Yesterday, Commander in Chief Donald J. Trump pardoned three soldiers in war crimes cases who were accused or convicted of war crimes.
In a statement, President Donald Trump said the ‘Commander-in-Chief, is ultimately responsible for ensuring that the law is enforced and when appropriate, that mercy is granted’, in a statement released after he granted the three pardons Friday
‘The president, as Commander-in-Chief, is ultimately responsible for ensuring that the law is enforced and when appropriate, that mercy is granted,’ said the White House in a statement detailing why clemency was given.
‘For more than two hundred years, presidents have used their authority to offer second chances to deserving individuals, including those in uniform who have served our country’, the statement explains.
‘These actions are in keeping with this long history. As the President has stated, ‘when our soldiers have to fight for our country, I want to give them the confidence to fight”.
The Daily Mail reported about the pardons – One of the soldiers President Trump pardoned, is Clint Lorance, a former army lieutenant
Trump ordered the release of Clint Lorance, who had been convicted of murder for ordering soldiers under his command to open fire on three unarmed Afghan men, including two who died.
Lorance, an 82nd Airborne Division lieutenant, in August was sentenced to 20 years in prison, forfeiture of all pay and dismissal from the army after prosecutors said he recklessly ordered his men to open fire on the Afghan men in July 2012. The trio on motorcycles had approached his patrol in southern Afghanistan.
Dan Scavino tweeted a powerful video showing Lorance reuniting with his family after he was released from prison in Kansas on Friday night.
“Army 1st Lt. Clint Lorance, one of two U.S. Army officers granted clemency Friday by POTUS Trump, was released from prison in Kansas on Friday night & reunited w/ family members.” ➡️https://t.co/SjeGn8CnoP
Below, Clint reunites w/ family, after 6yrs (19yr sentence) in prison. pic.twitter.com/dpoSwanojS
— Dan Scavino🇺🇸🦅 (@DanScavino) November 16, 2019
The president also canceled murder charges against Major Mathew L. Golsteyn, an Army Special Forces officer whose trial was set to begin next month.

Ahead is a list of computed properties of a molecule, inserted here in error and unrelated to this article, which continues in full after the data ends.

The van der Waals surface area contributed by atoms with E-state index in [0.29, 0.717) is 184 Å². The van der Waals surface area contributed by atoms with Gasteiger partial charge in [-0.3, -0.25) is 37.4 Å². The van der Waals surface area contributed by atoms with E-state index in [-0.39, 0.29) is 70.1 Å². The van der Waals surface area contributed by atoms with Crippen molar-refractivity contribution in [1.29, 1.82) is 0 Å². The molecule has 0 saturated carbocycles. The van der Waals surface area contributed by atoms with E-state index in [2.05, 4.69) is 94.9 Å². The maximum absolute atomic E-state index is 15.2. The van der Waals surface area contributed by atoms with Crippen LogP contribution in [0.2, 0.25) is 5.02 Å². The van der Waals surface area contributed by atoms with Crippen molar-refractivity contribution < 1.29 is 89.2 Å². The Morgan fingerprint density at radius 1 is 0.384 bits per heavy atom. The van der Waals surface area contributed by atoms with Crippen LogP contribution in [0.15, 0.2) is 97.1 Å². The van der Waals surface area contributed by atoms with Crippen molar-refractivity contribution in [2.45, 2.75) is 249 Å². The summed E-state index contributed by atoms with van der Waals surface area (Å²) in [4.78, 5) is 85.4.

The former Green Beret had been accused of killing a suspected bomb-maker while deployed in Afghanistan.
Golsteyn has argued that the Afghan was a legal target because of his behavior at the time of the shooting.
The case attracted Trump’s attention. He tweeted that Golsteyn is a ‘U.S. Military hero’ who could face the death penalty ‘from our own government’.
A court-martial for Golsteyn had been scheduled for December at Fort Bragg, North Carolina, but was postponed until February.
On July 2, 2019, we reported about how U.S. Navy Chief Eddie Gallagher found NOT guilty of premeditated murder charges.
He was found guilty on one count of wrongfully posing with a body. 4-month sentence but has already been credited with 201 days served.
President Trump reversed the demotion of Chief Petty Officer Edward Gallagher, a Navy SEAL who was acquitted of murder but convicted on a lesser charge in a war crimes case this summer.
Gallagher had his rank reduced from that of Senior Chief to Petty Officer First Class and was to have $10000 docked from his pay the 40-year-old was sentenced in July for the only charge he was convicted of – posing with the corpse of an ISIS fighter.
Gallagher posted a message of thanks to President Trump, saying: “There are no words to adequately express how grateful my family and I are to our President – Donald J. Trump for his intervention and decision.” The Navy Seal also thanked the American people and his family for their “unwavering” support “during this difficult time.”
On May 6, 2019, President Trump was criticized by the left for pardoning Army Ranger Michael Behenna for killing an Al Qaeda explosives transporter. For the full story, go HERE.
Michael Behenna was a former Army First Lieutenant from Oklahoma who was sentenced to 25 years in prison by a military court in 2009, for unpremeditated murder in a combat zone.
The White House press release read:
Mr. Behenna’s case has attracted broad support from the military, Oklahoma elected officials, and the public. Thirty-seven generals and admirals, along with a former Inspector General of the Department of Defense, signed a brief in support of Mr. Behenna’s self-defense claim. Numerous members of the Oklahoma congressional delegation, Oklahoma’s then-Governor Mary Fallin, and current Oklahoma Attorney General Mike Hunter have also expressed support for Mr. Behenna. Further, while serving his sentence, Mr. Behenna was a model prisoner. In light of these facts, Mr. Behenna is entirely deserving of this Grant of Executive Clemency.